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Afraid of EV-D68? Another Deadly Virus Is Actually Killing Kids in U.S.

Enterovirus may be all over the headlines but there's another virus that kills kids every year that you may not even have heard of. It's called RSV.
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It’s all over the headlines: Enterovirus D-68 (EV-D68) is making kids sick in what appear to be unprecedented numbers. It might be causing paralysis — or maybe not. It may have infected some adults.

But EV-D68 is nothing compared to the viral killer that really concerns Dr. Paul Checchia of Texas Children’s Hospital, who treats sick kids all day long.

“Hysterical — that’s the way I describe it,” Checchia said about the reaction to EV-D68.

Every year, respiratory syncytial virus or RSV sends 75,000 to 125,000 children to the hospital and kills as many as 200 every year, numbers that are a little fuzzy because hospitals are not required to report deaths from RSV. Last year, influenza killed at least 105 kids. No deaths from EV-D68, which has been linked to several hundred illnesses nationwide, have been reported.

“Enterovirus must have a really good PR agent because it is getting all the press and there is no real need for it,” Checchia told NBC News. “It is a significant respiratory pathogen, but it is not really different from a lot of other respiratory pathogens out there.”

Most of the seriously affected children appear to have underlying lung diseases, such as asthma, or a neurological disease, and these children are at high risk from many viruses.

RSV infects almost everyone by the time they turn 2. It causes a very bad cold in most, but in a few, especially newborns, it can bring on very severe disease. RSV kills between 66,000 and 199,000 children annually worldwide, most of them in developing countries, where the population is more vulnerable and supportive care less available.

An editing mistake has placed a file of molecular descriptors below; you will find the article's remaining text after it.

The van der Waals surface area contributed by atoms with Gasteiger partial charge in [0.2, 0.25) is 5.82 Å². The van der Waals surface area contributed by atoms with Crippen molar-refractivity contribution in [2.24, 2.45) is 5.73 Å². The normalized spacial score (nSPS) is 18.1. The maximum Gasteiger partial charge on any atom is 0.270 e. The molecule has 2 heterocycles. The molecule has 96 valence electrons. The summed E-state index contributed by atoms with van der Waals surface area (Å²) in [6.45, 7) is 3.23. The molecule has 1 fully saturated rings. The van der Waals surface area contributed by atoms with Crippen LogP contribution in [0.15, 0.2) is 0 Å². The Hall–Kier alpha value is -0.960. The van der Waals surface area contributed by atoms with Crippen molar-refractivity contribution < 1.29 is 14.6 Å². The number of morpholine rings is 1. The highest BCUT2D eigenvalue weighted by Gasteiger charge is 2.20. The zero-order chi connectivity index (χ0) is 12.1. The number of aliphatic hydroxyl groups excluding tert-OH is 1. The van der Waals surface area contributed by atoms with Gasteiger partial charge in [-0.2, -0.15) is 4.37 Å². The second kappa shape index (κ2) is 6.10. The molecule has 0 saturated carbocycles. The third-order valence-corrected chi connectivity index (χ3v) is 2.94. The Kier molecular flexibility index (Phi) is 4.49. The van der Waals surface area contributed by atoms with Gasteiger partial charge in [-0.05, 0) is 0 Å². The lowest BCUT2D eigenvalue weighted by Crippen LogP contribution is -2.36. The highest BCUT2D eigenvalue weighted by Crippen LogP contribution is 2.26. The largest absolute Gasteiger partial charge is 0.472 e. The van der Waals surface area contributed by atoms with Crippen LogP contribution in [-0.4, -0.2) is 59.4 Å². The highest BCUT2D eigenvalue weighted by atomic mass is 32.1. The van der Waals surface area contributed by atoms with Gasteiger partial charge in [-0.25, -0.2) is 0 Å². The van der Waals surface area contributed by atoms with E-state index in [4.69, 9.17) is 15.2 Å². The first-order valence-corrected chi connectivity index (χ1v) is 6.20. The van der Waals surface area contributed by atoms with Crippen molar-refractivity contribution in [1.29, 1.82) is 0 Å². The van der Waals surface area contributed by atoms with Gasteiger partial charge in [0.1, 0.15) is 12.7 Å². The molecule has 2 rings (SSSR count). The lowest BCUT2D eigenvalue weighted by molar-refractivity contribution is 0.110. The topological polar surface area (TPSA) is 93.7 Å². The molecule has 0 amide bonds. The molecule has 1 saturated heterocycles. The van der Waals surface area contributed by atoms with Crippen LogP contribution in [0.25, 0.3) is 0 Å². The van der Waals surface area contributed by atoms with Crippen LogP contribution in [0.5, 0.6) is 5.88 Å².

Checchia believes many more U.S. babies die from RSV and it’s just never reported. Adults also can catch RSV, and it kills 10,000 elderly Americans every year, according to the Centers for Disease Control and Prevention.

“Enterovirus must have a really good PR agent because it is getting all the press."

"By the time we are adults it usually is just a really, really, really bad cold,” Checchia said. “If there has ever been a time when you have gone through an entire box of tissues because of the drainage, then you probably had RSV.”

Hundreds of viruses can cause classic cold-like symptoms. There’s EV-D68 and RSV, but also rhinoviruses, adenoviruses, metapneumoviruses and influenza. RSV is in a family of viruses called paramyxoviruses. There are also coronaviruses, relatives of the bugs that cause SARS and MERS.

In 2009, a rhinovirus caused an unusual outbreak that sent at least 500 kids to the hospital in Philadelphia. In 2006, adenovirus 21 was found to be causing severe disease. In the case of adenovirus, it was a new test that allowed doctors to figure out what was going on.

Many of the viruses can cause non-respiratory symptoms, including sometimes deadly inflammation around the heart, and paralysis. EV-D68 has been suspected of causing paralysis before, and last week the CDC asked doctors to keep an eye out for mysterious paralysis because four out of eight children in Colorado with paralysis or muscle weakness also tested positive for EV-D68.

The latest count -- 443 cases of EV-D68 in 40 states.

Most cases of severe respiratory disease are never diagnosed, mostly because the treatment is the same for all of them: simple supportive care. There’s no specific drug for most viruses, although flu is an exception —Tamiflu and Relenza can help treat symptoms.

RSV can be prevented with a drug called palivizumab. It’s a monoclonal antibody, an engineered version of an immune system protein, and it’s approved for use in high-risk infants and children.

“If there has ever been a time when you have gone through an entire box of tissues because of the drainage, then you probably had RSV.”

Checchia says one reason to test sick children is to identify an outbreak. Another is so that patients with the same virus can be kept together in the hospital and away from children who are not infected with it.

Enterovirus D-68 is generating attention because the pattern of infections is unusual, says Dr. Anthony Fauci of the National Institute of Allergy and Infectious Diseases. “It isn’t that often that you get this wide an outbreak of enterovirus D-68,” Fauci told NBC. “RSV is always there and people get used to it.”

Whatever might be causing the sickness, parents should be on the lookout for one big symptom, both Fauci and Checchia say: trouble breathing.

“Little babies, we don’t ask them to do a lot,’ Checchia said. “We ask them to eat, to sleep, to breathe and go to bathroom. If they can’t breathe, that is the time when you need to see a pediatrician.”